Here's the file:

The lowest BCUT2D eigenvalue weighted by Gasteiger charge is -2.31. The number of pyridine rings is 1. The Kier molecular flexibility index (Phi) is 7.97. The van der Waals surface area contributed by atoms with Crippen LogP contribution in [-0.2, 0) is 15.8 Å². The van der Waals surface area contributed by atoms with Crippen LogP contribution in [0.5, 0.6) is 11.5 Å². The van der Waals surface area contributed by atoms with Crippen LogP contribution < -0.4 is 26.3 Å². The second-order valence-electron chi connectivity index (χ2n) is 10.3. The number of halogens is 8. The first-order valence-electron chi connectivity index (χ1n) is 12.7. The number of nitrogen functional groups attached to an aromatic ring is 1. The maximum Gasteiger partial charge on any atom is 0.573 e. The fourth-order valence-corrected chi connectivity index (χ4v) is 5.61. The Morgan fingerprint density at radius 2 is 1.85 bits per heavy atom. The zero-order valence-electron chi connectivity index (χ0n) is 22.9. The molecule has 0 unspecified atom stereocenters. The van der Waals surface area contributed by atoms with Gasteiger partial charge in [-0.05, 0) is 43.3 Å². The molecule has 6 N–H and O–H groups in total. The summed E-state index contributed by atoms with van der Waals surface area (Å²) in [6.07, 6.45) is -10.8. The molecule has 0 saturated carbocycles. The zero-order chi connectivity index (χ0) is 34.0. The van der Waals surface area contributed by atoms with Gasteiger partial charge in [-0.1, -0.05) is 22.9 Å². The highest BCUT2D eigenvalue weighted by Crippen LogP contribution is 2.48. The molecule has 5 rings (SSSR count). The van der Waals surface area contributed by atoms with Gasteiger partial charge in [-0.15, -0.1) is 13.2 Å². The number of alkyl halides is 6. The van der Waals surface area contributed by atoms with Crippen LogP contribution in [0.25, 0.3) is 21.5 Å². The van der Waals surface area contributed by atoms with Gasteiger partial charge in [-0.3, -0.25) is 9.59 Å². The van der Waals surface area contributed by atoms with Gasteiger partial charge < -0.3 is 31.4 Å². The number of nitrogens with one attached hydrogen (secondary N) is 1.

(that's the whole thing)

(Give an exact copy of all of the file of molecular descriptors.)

The lowest BCUT2D eigenvalue weighted by Gasteiger charge is -2.31. The number of pyridine rings is 1. The Kier molecular flexibility index (Phi) is 7.97. The van der Waals surface area contributed by atoms with Crippen LogP contribution in [-0.2, 0) is 15.8 Å². The van der Waals surface area contributed by atoms with Crippen LogP contribution in [0.5, 0.6) is 11.5 Å². The van der Waals surface area contributed by atoms with Crippen LogP contribution < -0.4 is 26.3 Å². The second-order valence-electron chi connectivity index (χ2n) is 10.3. The number of halogens is 8. The first-order valence-electron chi connectivity index (χ1n) is 12.7. The number of nitrogen functional groups attached to an aromatic ring is 1. The maximum Gasteiger partial charge on any atom is 0.573 e. The fourth-order valence-corrected chi connectivity index (χ4v) is 5.61. The Morgan fingerprint density at radius 2 is 1.85 bits per heavy atom. The zero-order valence-electron chi connectivity index (χ0n) is 22.9. The molecule has 0 unspecified atom stereocenters. The van der Waals surface area contributed by atoms with Gasteiger partial charge in [-0.05, 0) is 43.3 Å². The molecule has 6 N–H and O–H groups in total. The summed E-state index contributed by atoms with van der Waals surface area (Å²) in [6.07, 6.45) is -10.8. The molecule has 0 saturated carbocycles. The zero-order chi connectivity index (χ0) is 34.0. The van der Waals surface area contributed by atoms with Gasteiger partial charge in [-0.1, -0.05) is 22.9 Å². The highest BCUT2D eigenvalue weighted by Crippen LogP contribution is 2.48. The molecule has 5 rings (SSSR count). The van der Waals surface area contributed by atoms with Gasteiger partial charge in [-0.15, -0.1) is 13.2 Å². The number of alkyl halides is 6. The van der Waals surface area contributed by atoms with Crippen LogP contribution in [0.25, 0.3) is 21.5 Å². The van der Waals surface area contributed by atoms with Gasteiger partial charge in [-0.3, -0.25) is 9.59 Å². The van der Waals surface area contributed by atoms with Gasteiger partial charge < -0.3 is 31.4 Å². The number of nitrogens with one attached hydrogen (secondary N) is 1.